Bengkung Wrap – I offer my doula clients a bengkung wrap if they would like. It’s a very long piece of fabric wrapped around the torso to hold the torso firm and give support to the uterus. I found this interesting website and decided to share. Here is one part (the benefits). The rest will be on the website.
There’s no denying that the confinement period is a bittersweet experience for new mothers in the Malay community. The traditional Malay pantang, which lasts for 44 days, is considered a test of patience. However, many do it willingly and diligently. The reason? They believe these postnatal practices can help them regain their pre-baby figure, health and energy, as well as help them stay attractive and alluring.
There are several pantang practices that are still widely practised today, but it is the bengkung or traditional wrap (also known as a traditional girdle or even corset) that is the cornerstone of the confinement period.
Where do I get the bengkung?
It used to be that mums sewed it for their pregnant daughters. Today, busy mums-to-be can buy the bengkung from Malay traditional wellness shops or even order it off the Internet.
There are three types of bengkung:
- Bengkung barut, or the bandage bengkung, is similar to the traditional cloth carrier for children. It has a left and a right string which are tied together.
- Bengkung Mia is a corset-style cloth with criss-crossed ties.
- Bengkung Java, or entwining bengkung, is a broad piece of cloth (about 15m long) wrapped around the torso.
How do I wear the bengkung?
It is important to choose a good-quality bengkung that won’t unravel or come loose in the course of the day. It should be worn at all times, day and night (though some mums say they could only stand to wear them for a few hours a day).
The correct way to put it on is to start at the bottom, working your way up to cover your torso and tying it off just under the breast.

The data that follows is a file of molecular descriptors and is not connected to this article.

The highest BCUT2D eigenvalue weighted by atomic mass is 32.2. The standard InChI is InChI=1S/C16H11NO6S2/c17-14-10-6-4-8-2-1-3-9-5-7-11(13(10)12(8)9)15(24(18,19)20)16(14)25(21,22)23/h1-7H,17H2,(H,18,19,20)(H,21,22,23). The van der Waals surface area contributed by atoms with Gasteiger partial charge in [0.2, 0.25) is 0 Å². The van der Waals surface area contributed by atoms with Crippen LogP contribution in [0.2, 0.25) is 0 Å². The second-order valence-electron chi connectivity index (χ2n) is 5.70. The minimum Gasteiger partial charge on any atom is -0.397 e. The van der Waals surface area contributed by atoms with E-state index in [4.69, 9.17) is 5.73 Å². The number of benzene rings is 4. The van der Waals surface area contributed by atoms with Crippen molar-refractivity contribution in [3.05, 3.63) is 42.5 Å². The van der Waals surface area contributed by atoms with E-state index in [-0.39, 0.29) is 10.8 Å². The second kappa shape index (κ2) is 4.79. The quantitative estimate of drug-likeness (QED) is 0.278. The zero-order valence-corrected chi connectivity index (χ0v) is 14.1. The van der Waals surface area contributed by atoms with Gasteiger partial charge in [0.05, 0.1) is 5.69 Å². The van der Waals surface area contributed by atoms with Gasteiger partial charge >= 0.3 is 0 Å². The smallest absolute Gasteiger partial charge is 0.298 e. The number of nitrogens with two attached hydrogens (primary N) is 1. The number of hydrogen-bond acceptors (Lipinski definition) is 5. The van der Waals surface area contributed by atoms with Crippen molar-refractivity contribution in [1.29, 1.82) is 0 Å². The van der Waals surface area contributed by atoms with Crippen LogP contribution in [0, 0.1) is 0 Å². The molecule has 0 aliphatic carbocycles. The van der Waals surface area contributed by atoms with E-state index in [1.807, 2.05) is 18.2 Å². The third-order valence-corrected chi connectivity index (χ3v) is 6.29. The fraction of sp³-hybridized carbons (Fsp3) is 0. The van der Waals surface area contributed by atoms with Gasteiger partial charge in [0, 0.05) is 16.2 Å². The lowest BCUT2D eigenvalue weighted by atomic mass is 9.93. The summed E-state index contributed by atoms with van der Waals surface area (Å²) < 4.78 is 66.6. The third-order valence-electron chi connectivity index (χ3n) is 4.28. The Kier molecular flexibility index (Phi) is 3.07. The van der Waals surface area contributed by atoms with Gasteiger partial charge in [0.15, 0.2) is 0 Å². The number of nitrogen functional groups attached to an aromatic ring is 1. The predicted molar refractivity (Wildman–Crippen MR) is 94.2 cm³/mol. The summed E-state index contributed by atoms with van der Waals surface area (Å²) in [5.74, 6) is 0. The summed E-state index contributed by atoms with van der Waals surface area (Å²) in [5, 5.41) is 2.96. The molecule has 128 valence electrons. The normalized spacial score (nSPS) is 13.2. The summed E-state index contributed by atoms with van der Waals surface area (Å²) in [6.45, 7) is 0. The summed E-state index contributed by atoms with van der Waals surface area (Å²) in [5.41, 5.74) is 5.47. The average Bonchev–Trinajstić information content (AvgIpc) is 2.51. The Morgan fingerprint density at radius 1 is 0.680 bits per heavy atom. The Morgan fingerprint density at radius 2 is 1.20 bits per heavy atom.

Datin Sharifah Anisah Barakbah, founder Nona Roguy (now NR) and author of the book Ensiklopedia Perbidanan Melayu (Encyclopaedia of Malay Midwifery), cautions that a bengkung that is too short or not wrapped properly is widely believed to hinder the recovery of the uterus.
Bengkung is not usually worn on its own.
- Medicinal leaves such as galangal or pandan are laid out on a rag cloth which is then placed over the wrap to maintain cleanliness.
- The bengkung is then put on after traditional oil, herbs and spices have been rubbed onto the abdomen and the back.
- For women who cannot get the fresh ingredients, the alternative is bengkung creams sold at traditional wellness shops.
What are the benefits of bengkung?
Tradition dictates that pregnancy and birth affect a woman’s entire well-being. According to traditional beliefs, “a woman’s body and all muscle, bone, nerves, joints and other organs have changed and grown and become swollen due to the hormonal influence of pregnancy,” says Datin Sharifah. “Bengkung can flatten the stomach, shrink the uterus and tighten the vagina.”
It is also widely believed that the traditional wrap can also help:
- flatten the tummy, reduce weight and tone the body;
- protect the internal organs as well as help swollen organs return to their pre-baby state;
- tighten the abdomen and other parts of the body that have sagged or lost their muscle tone after childbirth;
- promote good posture that will aid in breastfeeding;
- break down fat and cellulite;
- prevent overeating.
Strictly speaking, just wearing the bengkung is not enough. Other practices such as postnatal massage, hot compress and having herbal baths complete the confinement regime. Done correctly, they are said to help new mums to get back in shape, as well as balance their hormone levels.